Jacquie: I need to continue to learn how intimately racism and whiteness works, how it is working in any given moment within me. I think this will look like understanding and moving internalized superiority and dominance from my unconscious to my conscious awareness, so that I can interrupt it in my relationship dynamics with clients.
Courtney: There was a moment in my graduate school program called Multicultural Issues (if I could rename it, I would call it Racial Reconciliation) and the professor, a black woman, talked about the difference between being safe and comfortable. Our culture has taught me that whiteness is comfortable, and talking about race is uncomfortable, but it’s not unsafe. I’m hoping to make discomfort my new norm.
If you’re female or another non-cis-male gender, or if you’re a member of another marginalized group, do you think your experiences of sexism or other oppressions have helped or hindered you in working with racism? In what ways?
Lily: I am reluctant to say my experiences of oppression are anything like what POC experience. But I do feel a profound sensitivity to this. For whatever reason, I’ve always carried a deep fear of being a target, with no one to turn to, no one to trust. I imagine this fear relates to both personal and collective traumas. And it often led me to avoid looking at how real this experience is for all kinds of marginalized groups. Now, I can look with out falling apart and tap into my empathy.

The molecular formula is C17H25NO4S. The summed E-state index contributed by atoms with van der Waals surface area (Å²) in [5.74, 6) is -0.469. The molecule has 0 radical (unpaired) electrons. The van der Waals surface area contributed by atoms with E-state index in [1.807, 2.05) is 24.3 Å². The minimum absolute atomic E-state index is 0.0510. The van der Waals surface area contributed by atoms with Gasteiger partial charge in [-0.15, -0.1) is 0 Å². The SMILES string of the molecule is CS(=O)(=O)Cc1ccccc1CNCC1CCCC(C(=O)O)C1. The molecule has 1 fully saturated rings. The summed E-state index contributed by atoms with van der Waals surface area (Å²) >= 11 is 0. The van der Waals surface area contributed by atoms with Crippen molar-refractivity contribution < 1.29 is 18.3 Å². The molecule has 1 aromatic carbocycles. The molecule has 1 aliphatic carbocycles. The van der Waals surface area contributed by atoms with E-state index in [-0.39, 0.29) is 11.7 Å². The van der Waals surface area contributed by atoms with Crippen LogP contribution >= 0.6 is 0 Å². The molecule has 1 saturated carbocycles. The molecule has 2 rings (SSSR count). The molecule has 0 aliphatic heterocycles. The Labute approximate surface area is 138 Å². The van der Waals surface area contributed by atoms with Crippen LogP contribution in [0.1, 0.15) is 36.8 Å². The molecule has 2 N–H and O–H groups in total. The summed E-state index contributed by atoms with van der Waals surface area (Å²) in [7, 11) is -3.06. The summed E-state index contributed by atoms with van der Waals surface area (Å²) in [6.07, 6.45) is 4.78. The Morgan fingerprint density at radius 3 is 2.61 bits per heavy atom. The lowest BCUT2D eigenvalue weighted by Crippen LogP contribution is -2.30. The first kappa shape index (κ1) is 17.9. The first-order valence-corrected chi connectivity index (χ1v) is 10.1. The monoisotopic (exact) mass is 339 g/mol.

Cary: As a cis-woman, I definitely notice that my experiences with sexism and misogyny allow me to more directly empathize with some of my clients’ experiences of oppression. However, I don’t assume that oppression based on gender and oppression based on race are the same things or are felt the same way. I also notice that having a point of connection around oppression provides me with a sense of relief from my own guilt and shame if I hold more dimensions of privilege than my client. This feels like a tricky moment to me, as it signals my own incomplete work around White supremacy and privilege, which has the potential to block me from meeting my client with honesty and authenticity in our relationship and a system that affects us both—though infinitely more lethally for People of Color. At this point in my development, I try to be present with both the softening and the stiffening, hold myself with compassion rather than spiral into collapse or defensiveness, make a mental note to process more later in supervision or therapy, and re-center my client’s experiences and needs in the moment.